The European Commission Tuesday (21 October) issued rules for calculating the contributions of banks to national resolution funds and a proposal for banks contributing to the banking union’s Single Resolution Fund that would see largest banks hardest hit.
The proposal, which must now be agreed with the Parliament, foresees banks paying contributions in proportion to their size and risk profile, sparing smaller lending banks from large contributions.
Under the new rules, credit institutions will pay a fixed contribution to their national resolution authorities, based on the institution’s liabilities, meaning that larger banks will pay a higher fixed contribution.
This would then be adjusted in accordance with the risk posed by each institution. The proposal includes a number of risk indicators against which the risk level of each institution will be assessed.
Single Resolution Fund phase-in
In addition, a special lump-sum regime will apply for small banks, reflecting the fact that – in most cases – such institutions have a lower risk profile and are less likely to use resolution funds.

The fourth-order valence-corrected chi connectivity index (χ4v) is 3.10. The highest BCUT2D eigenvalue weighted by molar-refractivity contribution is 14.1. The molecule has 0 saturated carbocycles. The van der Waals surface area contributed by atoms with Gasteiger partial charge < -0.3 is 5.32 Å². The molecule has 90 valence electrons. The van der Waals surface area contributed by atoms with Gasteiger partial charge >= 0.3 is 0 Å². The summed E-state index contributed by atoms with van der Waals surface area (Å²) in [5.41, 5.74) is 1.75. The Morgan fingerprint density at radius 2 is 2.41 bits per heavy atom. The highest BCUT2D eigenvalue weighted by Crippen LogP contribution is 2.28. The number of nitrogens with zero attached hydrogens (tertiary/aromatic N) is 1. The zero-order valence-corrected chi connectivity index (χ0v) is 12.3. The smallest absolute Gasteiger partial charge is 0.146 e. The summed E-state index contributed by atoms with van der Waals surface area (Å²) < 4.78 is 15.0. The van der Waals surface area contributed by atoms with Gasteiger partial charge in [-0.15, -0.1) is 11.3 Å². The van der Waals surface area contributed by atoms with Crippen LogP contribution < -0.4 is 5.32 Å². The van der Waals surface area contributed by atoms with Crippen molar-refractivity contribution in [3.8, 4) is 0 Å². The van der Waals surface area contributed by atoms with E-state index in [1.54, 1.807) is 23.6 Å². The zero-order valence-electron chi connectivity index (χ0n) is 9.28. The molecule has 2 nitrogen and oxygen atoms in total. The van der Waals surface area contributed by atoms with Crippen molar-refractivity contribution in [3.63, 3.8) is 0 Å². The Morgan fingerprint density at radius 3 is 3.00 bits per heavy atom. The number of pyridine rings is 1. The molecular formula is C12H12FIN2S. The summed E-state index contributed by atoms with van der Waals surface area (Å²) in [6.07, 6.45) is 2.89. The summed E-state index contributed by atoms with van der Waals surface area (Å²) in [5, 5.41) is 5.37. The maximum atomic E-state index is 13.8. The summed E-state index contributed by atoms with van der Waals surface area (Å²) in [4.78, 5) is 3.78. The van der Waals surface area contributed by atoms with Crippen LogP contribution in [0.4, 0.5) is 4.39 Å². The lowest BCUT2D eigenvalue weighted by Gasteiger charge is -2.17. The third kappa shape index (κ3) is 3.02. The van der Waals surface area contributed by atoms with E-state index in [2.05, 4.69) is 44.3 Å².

The proposals will mean that smaller banks representing 1% of the total EU banking assets would pay 0.3% of the total contributions.
Meanwhile, the Commission has proposed applying the same contribution calculus to banks in the banking union, to set up the new Single Resolution Fund.
This draft text foresees the Single Resolution Fund being built by bank contributions over an eight-year transitional period during which it will be composed of national compartments.
“We have worked hard to improve the financial system so that banks pay for themselves if they have problems, and not the taxpayers,” said Vice-President Michel Barnier, responsible for Internal Market and Services.
He added that “detailed rules on resolution funds financed by the banking sector, adopted today, are an important step to making that a reality.”
Greens not favourable to proposal
However the European parliament’s Greens group claimed that the proposal does not differentiate enough between the largest riskiest banks and medium sized banks not included within the favourable provisions for the smaller banks.
German MEP Sven Giegold, the Greens spokesman, said: “In the US, the equivalent fund sees banks with the riskiest portfolios contributing by a factor of 18 times more than the safest banks, but in the Commission’s proposal the highest factor is twice as much.”